Bots army chief warned over Zim remarks

0
481

Botswana’s Minister of Defence, Justice and Security Dikgakgamatso Seretse last week warned the country’s army chief, Lieutenant-General Tebogo Masire, to desist from making political statements.

According to one Botswana weekly newspaper, The Sunday Standard, Seretse told the Botswana Parliament his ministry had advised Masire to avoid making political statements.

The warning follows statements by Seretse during his recent visit to Zimbabwe’s diamond fields in Chiadzwa where the Botswana army chief was quoted as accusing the West of peddling lies that there were gross human rights abuses in Chiadzwa.

“There are no people being killed . . . The relocation of people in Marange, Chiadzwa, we got the stories from Western media. We said oh there you go again,” Masire was quoted as telling The Herald newspaper last month.

“I am sure you all know about the hullabaloo over the Basarwa people (the San or bushmen) we relocated for development. We need to develop our people.”

Masire reportedly applauded Zimbabwe’s indigenisation policy, over which the coalition partners in the Zimbabwean government are deeply divided.

Coincidentally, the Parliament of Zimbabwe last week adopted a motion calling for senior army officials accused of making political statements to be investigated.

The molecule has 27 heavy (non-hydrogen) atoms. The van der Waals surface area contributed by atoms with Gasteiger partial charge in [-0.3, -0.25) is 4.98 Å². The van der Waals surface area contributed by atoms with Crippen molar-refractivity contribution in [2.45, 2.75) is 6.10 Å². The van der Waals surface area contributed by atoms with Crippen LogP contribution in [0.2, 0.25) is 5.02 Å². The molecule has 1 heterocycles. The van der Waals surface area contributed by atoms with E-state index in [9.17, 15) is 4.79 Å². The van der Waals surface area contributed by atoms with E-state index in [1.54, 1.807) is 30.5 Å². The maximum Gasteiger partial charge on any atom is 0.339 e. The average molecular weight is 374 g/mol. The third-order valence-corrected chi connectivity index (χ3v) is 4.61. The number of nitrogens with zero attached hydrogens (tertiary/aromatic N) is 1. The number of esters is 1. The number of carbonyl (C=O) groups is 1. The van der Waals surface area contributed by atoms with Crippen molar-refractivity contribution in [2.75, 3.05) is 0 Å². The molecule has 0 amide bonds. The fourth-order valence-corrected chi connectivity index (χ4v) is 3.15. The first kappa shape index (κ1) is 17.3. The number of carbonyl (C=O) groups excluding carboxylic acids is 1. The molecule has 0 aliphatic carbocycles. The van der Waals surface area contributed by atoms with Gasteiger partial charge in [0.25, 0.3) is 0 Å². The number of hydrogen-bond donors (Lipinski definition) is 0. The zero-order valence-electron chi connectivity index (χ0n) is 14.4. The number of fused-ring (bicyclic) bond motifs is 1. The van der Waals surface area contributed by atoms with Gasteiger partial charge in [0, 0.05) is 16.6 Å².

These include Defence Forces Commander General Constantine Chiwenga, Major-General Douglas Nyikayaramba, Police Commissioner-General Augustine Chihuri and Prison Service Commissioner-General Paradzai Zimondi.

Last Friday, Gaborone Central MP Dumelang Saleshando reportedly grilled Masire over the political remarks.

Saleshando demanded to know whether soldiers were allowed to take part in politics and whether action would be taken against the top army man.
“I contacted him (Masire) to seek clarification on whatever he is said to have uttered and he informed me that he did not make any political statements,” said Seretse.

Other MPs later intervened demanding a clear explanation on who had authorised the army boss to make political statements.

“This is not the first time that Masire has made political comments, are you going to investigate?” asked Kgatleng West MP Isaac Mabiletsa.

“How was the visit of the mines related to his job?” asked MP Odirile Motlhale.

“Were you able to find out from your Zimbabwean counterpart what really happened and what he (Masire) exactly said?” enquired MP Gibson Nshiwme.

The minister said while soldiers were not supposed to actively engage in politics, there was no written law which prohibited them to do so.

“After hearing his explanation, which I was satisfied with, I cautioned him to be vigilant in future when addressing the Press,” said Seretse.